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Archive for 'World War 2'

We’re Ready for Dunkirk ~Are you? #dunkirk #IARTG #romance

Dunkirk

With the opening of Christopher Nolan’s movie Dunkirk this Friday, I’m pleased to share with you the news of the Dunkirk Week WWII Epic Book Sale. From 7/21-27, more than 50 authors of the FB Second World War Club have joined together to offer you their WWII novels, most at 99c.

Our novels range from military war tales, home front drama and sagas, harrowing accounts of the Holocaust, gripping spy thrillers, moving wartime romances, and much, much more. To see our great selection of WWII books, go to: http://www.alexakang.com/dunkirk-book-sale/

We’ve also got some great giveaway prizes, including the Grand Prize of a paperback copy of Joshua Levine’s Dunkirk: The History Behind the Motion Picture. No purchases are necessary to enter the drawing. Come visit our book sale page to find out more details about our prizes and how to win.

We’re also bringing to you:

  1. A two-part blog series about the Dunkirk. You can read the excellent blog posts to learn more about this historical event by two of our authors, Suzy Henderson (The Beauty Shop) and Jeremy Strozer (Threads of War), here: https://lowfellwritersplace.blogspot.co.uk/
  2. Readings by The Book Speaks podcast of excerpts from All My Love, Detrickby Roberta Kagan plus another novel, both of which are part of the Dunkirk Week Book Sale: https://thebookspeakspodcast.wordpress.com/
  3. Our authors’ pick of the Top 40 WWII Movies: http://alexakang.com/40-recommended-wwii-films-english/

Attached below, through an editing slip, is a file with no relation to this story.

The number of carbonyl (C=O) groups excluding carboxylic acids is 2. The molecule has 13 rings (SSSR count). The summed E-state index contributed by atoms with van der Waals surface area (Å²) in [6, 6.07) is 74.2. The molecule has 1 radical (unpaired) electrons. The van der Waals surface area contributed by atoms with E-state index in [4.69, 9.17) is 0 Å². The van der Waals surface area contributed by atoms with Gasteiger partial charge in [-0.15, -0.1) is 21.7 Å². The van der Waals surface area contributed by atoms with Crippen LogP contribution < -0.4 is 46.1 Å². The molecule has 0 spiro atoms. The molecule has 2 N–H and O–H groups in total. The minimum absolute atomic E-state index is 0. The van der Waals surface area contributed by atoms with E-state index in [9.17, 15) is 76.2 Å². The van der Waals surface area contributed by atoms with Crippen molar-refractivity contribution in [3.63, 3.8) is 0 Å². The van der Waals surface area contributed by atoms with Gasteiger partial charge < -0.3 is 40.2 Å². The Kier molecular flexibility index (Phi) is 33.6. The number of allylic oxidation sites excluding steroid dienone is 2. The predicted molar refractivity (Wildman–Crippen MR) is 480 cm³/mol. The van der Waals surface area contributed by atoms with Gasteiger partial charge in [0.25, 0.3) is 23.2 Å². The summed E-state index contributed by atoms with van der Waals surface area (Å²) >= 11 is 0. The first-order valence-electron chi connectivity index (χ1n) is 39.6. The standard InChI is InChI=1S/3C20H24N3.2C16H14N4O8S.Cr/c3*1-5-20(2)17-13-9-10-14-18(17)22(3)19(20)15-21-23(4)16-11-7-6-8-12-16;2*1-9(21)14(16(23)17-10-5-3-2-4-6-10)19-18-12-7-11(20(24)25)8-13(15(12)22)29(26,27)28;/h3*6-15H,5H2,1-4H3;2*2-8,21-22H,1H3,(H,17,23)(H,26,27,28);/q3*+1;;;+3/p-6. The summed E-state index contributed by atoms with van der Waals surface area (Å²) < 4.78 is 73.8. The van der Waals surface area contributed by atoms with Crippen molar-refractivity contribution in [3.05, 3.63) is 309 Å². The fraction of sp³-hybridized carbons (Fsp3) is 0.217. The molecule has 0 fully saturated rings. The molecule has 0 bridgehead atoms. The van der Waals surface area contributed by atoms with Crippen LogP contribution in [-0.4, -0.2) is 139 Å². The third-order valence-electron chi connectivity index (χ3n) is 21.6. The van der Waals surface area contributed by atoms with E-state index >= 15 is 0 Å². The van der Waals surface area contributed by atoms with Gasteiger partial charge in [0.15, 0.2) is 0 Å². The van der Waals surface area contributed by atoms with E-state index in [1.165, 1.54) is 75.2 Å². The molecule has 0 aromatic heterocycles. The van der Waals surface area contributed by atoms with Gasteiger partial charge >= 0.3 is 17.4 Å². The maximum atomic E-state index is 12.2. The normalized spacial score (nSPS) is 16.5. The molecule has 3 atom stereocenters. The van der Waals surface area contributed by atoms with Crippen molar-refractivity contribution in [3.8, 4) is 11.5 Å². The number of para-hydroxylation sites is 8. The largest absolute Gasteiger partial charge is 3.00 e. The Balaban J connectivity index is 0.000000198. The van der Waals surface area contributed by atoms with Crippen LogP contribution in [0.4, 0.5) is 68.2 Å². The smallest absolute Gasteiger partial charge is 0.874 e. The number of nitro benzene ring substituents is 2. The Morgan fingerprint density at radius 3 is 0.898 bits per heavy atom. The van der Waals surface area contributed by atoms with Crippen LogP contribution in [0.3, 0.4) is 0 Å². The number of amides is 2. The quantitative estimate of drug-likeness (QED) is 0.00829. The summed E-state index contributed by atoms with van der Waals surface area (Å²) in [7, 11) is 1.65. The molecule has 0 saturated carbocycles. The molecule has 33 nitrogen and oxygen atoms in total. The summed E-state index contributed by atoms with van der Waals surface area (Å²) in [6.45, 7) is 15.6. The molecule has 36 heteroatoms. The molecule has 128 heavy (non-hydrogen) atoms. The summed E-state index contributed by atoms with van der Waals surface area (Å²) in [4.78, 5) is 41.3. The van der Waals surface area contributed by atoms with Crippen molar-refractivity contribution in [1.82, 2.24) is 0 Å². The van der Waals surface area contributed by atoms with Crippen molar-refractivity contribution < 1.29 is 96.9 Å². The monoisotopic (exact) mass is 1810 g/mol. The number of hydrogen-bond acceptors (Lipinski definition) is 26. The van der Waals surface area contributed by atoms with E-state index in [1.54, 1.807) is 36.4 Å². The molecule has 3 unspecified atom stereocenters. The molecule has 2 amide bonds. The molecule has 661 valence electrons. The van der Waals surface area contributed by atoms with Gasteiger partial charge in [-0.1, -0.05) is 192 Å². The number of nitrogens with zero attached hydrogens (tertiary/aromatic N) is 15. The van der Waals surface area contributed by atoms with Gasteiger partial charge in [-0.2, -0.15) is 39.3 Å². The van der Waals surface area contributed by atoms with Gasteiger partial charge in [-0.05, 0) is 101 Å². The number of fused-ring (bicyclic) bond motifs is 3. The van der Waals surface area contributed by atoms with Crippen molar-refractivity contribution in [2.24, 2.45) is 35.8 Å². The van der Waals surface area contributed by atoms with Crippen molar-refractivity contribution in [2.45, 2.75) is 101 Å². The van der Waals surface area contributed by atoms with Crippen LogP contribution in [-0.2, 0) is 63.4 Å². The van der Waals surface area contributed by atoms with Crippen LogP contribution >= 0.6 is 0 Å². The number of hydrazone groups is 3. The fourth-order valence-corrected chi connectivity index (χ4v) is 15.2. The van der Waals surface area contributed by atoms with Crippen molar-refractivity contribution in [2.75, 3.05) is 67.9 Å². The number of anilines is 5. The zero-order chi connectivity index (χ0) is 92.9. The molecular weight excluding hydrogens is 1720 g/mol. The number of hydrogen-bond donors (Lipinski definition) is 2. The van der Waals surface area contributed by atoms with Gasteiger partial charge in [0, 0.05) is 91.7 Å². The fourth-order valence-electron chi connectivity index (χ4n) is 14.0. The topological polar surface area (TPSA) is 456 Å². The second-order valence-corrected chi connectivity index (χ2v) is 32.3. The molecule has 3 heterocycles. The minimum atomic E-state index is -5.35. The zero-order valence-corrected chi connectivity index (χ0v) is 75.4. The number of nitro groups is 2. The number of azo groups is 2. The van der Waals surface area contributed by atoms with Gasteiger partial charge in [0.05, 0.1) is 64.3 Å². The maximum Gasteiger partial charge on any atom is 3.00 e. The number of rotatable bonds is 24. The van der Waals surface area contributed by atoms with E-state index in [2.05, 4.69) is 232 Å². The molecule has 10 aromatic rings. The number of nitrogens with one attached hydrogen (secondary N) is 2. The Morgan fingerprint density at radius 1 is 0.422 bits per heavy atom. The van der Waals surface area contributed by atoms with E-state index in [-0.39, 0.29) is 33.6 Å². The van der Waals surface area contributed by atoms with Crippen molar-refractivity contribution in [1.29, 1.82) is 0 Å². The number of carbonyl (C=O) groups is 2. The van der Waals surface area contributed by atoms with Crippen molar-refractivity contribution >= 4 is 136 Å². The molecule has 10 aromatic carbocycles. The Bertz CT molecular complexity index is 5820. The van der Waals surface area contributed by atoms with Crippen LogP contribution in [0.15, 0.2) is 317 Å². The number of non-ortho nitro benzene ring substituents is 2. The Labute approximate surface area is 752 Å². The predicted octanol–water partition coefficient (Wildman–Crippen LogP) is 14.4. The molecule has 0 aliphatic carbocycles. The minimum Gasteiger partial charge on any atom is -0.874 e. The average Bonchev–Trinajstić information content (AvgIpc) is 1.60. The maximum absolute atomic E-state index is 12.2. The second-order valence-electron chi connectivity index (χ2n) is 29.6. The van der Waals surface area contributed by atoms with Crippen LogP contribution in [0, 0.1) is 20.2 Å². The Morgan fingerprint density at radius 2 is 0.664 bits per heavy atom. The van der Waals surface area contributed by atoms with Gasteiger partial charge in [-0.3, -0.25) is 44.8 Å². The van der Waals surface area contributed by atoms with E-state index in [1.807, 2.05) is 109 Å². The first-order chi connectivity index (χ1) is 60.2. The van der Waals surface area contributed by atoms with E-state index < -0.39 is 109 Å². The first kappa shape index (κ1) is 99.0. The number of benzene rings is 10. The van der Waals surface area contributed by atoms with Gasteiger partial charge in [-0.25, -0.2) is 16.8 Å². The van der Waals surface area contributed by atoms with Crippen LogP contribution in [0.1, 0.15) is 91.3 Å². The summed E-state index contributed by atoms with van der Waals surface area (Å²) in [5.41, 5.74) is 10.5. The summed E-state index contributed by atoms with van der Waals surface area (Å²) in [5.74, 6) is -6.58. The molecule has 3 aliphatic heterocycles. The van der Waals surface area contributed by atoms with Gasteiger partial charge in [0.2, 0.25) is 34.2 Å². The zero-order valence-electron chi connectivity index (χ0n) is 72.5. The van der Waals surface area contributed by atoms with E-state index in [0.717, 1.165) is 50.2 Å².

The Second World War changed our world forever. In our stories, we strived to bring you a glimpse of what happened and how everything happened through the eyes of our characters and to let you share their feelings, emotions, fears, and hopes. We are thankful that director Christopher Nolan is bringing this important part of history to the attention of the wider public, and we will try to continue what he had done through the stories we tell.

Shelley

Get Ready for Dunkirk #history #giveaways #IARTG

Dunkirk Image 1

Are you ready for Dunkirk? So are we! And we’re not just talking about Christopher Nolan’s upcoming summer blockbuster movie. Beyond the major motion picture, there is Dunkirk Week WWII Epic Novel Sale.

Discounted Books for 99c each

40+ authors of the Facebook Second World War Club have joined together for the "Dunkirk Week WWII Epic Novels Sale". From July 21-27 (the opening week of “Dunkirk”), we will discount a selection of our books to 99c to bring you more riveting tales of WWII from around the world.
This is a great chance to discover some awesome WWII stories. To find out more, go to: http://alexakang.com/dunkirk-book-sale/
We have tons of fun and interesting online events planned including:

Prizes & Giveaways

Join us too for:

6/26 A viewing Dunkirk Promo Official Trailer

6/29 A viewing of the book trailer for “Girl at Dunkirk” by David Spiller

7/3 A viewing of the book trailer for “The Yankee Years” by Dianne Ascroft

7/5 A viewing of the book trailer for “45th Nail” by Ian Lahey

7/7 Our Authors’ Pick of the Top 40 WWII Movies of all times.

7/10 A viewing of the book trailer for “Unrelenting” by Marion Kummerow

7/13 A viewing of the book trailer for “Luzon” by Richard Barnes

7/14 The Book Speak Podcast reading of Roberta Kagan’s “All My Love, Detrick”

7/17 Part One of our special two-part blog series on Dunkrik by Suzy Hendersen